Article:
The Goal Zero force was able to quickly provide non-gas generators that powered up everything from cellphones to music speakers to refrigerators full of insulin for diabetics.
They walked up and down dark streets, noticed people huddled around candles, and greeted them with, "Need a light?"
"We couldn't help everybody," says Swan Workman, Robert's son, who spent three days in New York. "But we were able to affect a couple of hundred lives at least."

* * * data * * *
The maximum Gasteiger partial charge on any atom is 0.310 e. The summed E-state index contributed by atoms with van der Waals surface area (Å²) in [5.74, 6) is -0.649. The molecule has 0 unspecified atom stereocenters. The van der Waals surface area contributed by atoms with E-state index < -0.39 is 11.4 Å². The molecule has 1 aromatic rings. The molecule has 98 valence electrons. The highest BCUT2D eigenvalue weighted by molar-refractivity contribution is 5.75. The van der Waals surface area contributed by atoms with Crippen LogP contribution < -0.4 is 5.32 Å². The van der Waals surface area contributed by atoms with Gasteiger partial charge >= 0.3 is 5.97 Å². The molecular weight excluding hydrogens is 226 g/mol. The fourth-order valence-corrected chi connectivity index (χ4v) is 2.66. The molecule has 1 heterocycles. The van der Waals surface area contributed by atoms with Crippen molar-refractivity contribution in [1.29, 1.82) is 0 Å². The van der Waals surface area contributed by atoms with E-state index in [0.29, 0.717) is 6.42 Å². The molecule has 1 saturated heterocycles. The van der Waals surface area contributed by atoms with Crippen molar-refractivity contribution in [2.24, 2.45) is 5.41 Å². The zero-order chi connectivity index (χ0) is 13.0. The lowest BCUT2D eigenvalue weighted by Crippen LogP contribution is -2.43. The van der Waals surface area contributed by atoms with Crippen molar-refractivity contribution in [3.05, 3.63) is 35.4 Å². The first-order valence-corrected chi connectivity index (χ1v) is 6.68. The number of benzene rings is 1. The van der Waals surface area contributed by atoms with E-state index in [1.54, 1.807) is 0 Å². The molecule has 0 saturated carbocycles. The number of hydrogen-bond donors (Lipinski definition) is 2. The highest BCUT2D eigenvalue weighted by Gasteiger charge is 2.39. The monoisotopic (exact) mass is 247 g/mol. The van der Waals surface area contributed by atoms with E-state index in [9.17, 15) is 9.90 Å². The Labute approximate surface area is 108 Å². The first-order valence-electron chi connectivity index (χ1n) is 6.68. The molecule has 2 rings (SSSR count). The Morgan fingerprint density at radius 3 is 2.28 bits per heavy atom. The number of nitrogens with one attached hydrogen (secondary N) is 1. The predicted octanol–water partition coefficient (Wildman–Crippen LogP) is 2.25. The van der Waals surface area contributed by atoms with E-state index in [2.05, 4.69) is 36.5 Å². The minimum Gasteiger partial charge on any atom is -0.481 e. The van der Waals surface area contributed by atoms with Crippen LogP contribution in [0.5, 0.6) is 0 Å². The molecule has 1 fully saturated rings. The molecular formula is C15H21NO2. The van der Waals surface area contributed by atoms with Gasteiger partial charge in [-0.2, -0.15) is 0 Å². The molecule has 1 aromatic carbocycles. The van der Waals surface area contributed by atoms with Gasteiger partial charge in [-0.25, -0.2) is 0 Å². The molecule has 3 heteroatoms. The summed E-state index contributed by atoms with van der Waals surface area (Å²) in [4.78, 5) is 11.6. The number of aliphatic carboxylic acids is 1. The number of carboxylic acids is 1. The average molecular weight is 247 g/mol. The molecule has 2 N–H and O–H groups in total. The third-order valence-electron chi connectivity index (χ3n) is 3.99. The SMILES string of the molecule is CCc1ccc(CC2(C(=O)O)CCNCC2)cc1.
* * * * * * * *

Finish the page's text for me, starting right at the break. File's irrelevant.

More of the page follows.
And counting. On its website, Goal Zero has reached out to its client base across the country, offering to donate one product to the Sandy relief program for every product bought by a consumer. The offer extends to Nov. 15.
As of the weekend, the total to match was well past $300,000.
The reciprocal benefit for Goal Zero is terrific advertising, of course. Word of how effective a simple solar-power kit can be is bound to spread.
Workman gets that.
"You can't do good and not receive good," he says.
It's that policy that powers his company, from top to bottom, and bottom to top.
Lee Benson's About Utah column runs Monday and Friday.
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